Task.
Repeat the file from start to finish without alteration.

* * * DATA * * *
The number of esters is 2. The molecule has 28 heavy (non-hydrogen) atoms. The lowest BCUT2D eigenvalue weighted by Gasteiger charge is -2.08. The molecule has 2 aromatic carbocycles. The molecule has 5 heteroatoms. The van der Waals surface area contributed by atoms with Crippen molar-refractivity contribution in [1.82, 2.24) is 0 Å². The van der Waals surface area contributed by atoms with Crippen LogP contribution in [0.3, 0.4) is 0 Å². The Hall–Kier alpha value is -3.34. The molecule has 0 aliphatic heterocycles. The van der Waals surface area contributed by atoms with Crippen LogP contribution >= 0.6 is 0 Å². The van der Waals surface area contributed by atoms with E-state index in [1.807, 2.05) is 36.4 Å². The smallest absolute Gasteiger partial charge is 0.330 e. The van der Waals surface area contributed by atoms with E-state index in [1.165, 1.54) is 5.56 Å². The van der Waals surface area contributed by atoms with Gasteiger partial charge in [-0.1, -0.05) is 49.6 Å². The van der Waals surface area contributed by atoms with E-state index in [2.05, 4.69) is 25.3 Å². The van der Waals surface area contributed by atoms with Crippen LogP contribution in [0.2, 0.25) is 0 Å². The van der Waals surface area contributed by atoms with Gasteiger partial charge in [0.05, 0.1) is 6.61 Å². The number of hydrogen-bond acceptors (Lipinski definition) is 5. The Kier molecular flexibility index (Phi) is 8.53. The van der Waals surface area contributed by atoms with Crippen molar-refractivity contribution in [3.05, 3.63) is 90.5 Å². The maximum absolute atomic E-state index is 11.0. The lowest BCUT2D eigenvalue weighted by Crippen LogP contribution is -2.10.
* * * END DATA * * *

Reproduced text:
The number of esters is 2. The molecule has 28 heavy (non-hydrogen) atoms. The lowest BCUT2D eigenvalue weighted by Gasteiger charge is -2.08. The molecule has 2 aromatic carbocycles. The molecule has 5 heteroatoms. The van der Waals surface area contributed by atoms with Crippen molar-refractivity contribution in [1.82, 2.24) is 0 Å². The van der Waals surface area contributed by atoms with Crippen LogP contribution in [0.3, 0.4) is 0 Å². The Hall–Kier alpha value is -3.34. The molecule has 0 aliphatic heterocycles. The van der Waals surface area contributed by atoms with Crippen LogP contribution >= 0.6 is 0 Å². The van der Waals surface area contributed by atoms with E-state index in [1.807, 2.05) is 36.4 Å². The smallest absolute Gasteiger partial charge is 0.330 e. The van der Waals surface area contributed by atoms with E-state index in [1.165, 1.54) is 5.56 Å². The van der Waals surface area contributed by atoms with Gasteiger partial charge in [-0.1, -0.05) is 49.6 Å². The van der Waals surface area contributed by atoms with E-state index in [2.05, 4.69) is 25.3 Å². The van der Waals surface area contributed by atoms with Crippen LogP contribution in [0.2, 0.25) is 0 Å². The van der Waals surface area contributed by atoms with Gasteiger partial charge in [0.05, 0.1) is 6.61 Å². The number of hydrogen-bond acceptors (Lipinski definition) is 5. The Kier molecular flexibility index (Phi) is 8.53. The van der Waals surface area contributed by atoms with Crippen molar-refractivity contribution in [3.05, 3.63) is 90.5 Å². The maximum absolute atomic E-state index is 11.0. The lowest BCUT2D eigenvalue weighted by Crippen LogP contribution is -2.10.